My first attempt at manually logging object memory made extensive use of the
sizeof operator in conjunction with some hard-coded functions to compute the memory size of
std::vectors and manually allocated memory. I would basically provide every suspect class with a
get_memory_size member function and then manually track the allocated memory whenever an object of that class was created. This worked very well, but was obviously a lot of work. Too much work in fact to make it worth the effort and use it as a sustainable solution.
A second way I only recently (read: this week) stumbled upon makes use of the pseudo file system that Linux distributions provide under
/proc. This is a Linux only feature that is provided by the Linux kernel and provides a very powerful way for the kernel to communicate with other parts of the system. The way it works is as follows: your program (which runs within a unique process on your system) requests a file (or set of files) located under the
/proc directory. The kernel catches this request and generates the corresponding file, tailored to the needs of the requesting process. No actual file is ever generated, but since the output of the request still takes the form of a simple text file, the requesting process can parse it as it likes and get all the relevant information.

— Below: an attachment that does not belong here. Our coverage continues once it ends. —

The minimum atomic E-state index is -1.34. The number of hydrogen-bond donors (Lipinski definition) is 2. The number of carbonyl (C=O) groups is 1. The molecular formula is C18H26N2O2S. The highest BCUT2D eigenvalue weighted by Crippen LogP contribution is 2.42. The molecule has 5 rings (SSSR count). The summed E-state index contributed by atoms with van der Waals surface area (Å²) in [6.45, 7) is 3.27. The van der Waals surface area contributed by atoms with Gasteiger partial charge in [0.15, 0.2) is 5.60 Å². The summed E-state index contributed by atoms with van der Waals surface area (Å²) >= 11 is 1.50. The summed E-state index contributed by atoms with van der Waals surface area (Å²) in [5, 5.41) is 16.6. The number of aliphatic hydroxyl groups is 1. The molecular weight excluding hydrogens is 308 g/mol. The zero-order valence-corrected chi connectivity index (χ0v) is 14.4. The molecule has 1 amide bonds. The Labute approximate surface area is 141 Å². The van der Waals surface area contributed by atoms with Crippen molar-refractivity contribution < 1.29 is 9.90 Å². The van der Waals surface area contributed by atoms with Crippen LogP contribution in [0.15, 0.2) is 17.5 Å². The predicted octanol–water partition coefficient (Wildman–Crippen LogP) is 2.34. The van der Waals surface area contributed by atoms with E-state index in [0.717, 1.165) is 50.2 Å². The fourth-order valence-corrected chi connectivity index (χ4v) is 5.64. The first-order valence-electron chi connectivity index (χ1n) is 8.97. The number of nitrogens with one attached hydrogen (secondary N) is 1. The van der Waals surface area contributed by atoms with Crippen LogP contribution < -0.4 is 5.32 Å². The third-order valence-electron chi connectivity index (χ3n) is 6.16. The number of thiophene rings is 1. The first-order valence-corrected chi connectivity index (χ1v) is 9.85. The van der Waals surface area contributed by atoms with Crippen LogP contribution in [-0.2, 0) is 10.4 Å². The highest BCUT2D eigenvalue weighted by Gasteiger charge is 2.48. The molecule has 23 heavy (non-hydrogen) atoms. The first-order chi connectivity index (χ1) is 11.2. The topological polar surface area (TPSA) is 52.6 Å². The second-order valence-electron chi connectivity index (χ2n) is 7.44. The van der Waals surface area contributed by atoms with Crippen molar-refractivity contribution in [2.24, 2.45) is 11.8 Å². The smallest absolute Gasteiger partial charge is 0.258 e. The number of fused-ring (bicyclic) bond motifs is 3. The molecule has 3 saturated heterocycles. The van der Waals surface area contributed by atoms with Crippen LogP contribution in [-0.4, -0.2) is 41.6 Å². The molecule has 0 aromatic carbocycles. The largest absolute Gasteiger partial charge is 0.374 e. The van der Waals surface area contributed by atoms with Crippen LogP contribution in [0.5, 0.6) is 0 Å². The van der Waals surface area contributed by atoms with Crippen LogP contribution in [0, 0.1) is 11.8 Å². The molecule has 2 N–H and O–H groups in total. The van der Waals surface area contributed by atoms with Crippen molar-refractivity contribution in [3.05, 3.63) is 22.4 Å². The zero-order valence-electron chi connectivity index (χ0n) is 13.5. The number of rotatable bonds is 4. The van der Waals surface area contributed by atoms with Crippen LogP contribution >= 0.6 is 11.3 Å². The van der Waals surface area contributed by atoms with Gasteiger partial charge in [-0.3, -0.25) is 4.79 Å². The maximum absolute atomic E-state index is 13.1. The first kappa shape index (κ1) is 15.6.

You can easily generate a list of all available
/proc files by querying the
/proc file system:
This will generate a list of all currently running processes, and a list of global information files, like
/proc/cpuinfo which contains information about the available CPUs on the system. To get information for the currently running process, you can simply query
/proc/self, in which case the operating system will automatically display the contents of the
/proc sub directory for the requesting process, without you having to bother to figure out the ID of this process.
/proc/self contains a lot of useful files, but for our purposes we are only interested in
/proc/self/statm. The former contains a human readable description of the resources used by the requesting process, including the current virtual memory usage (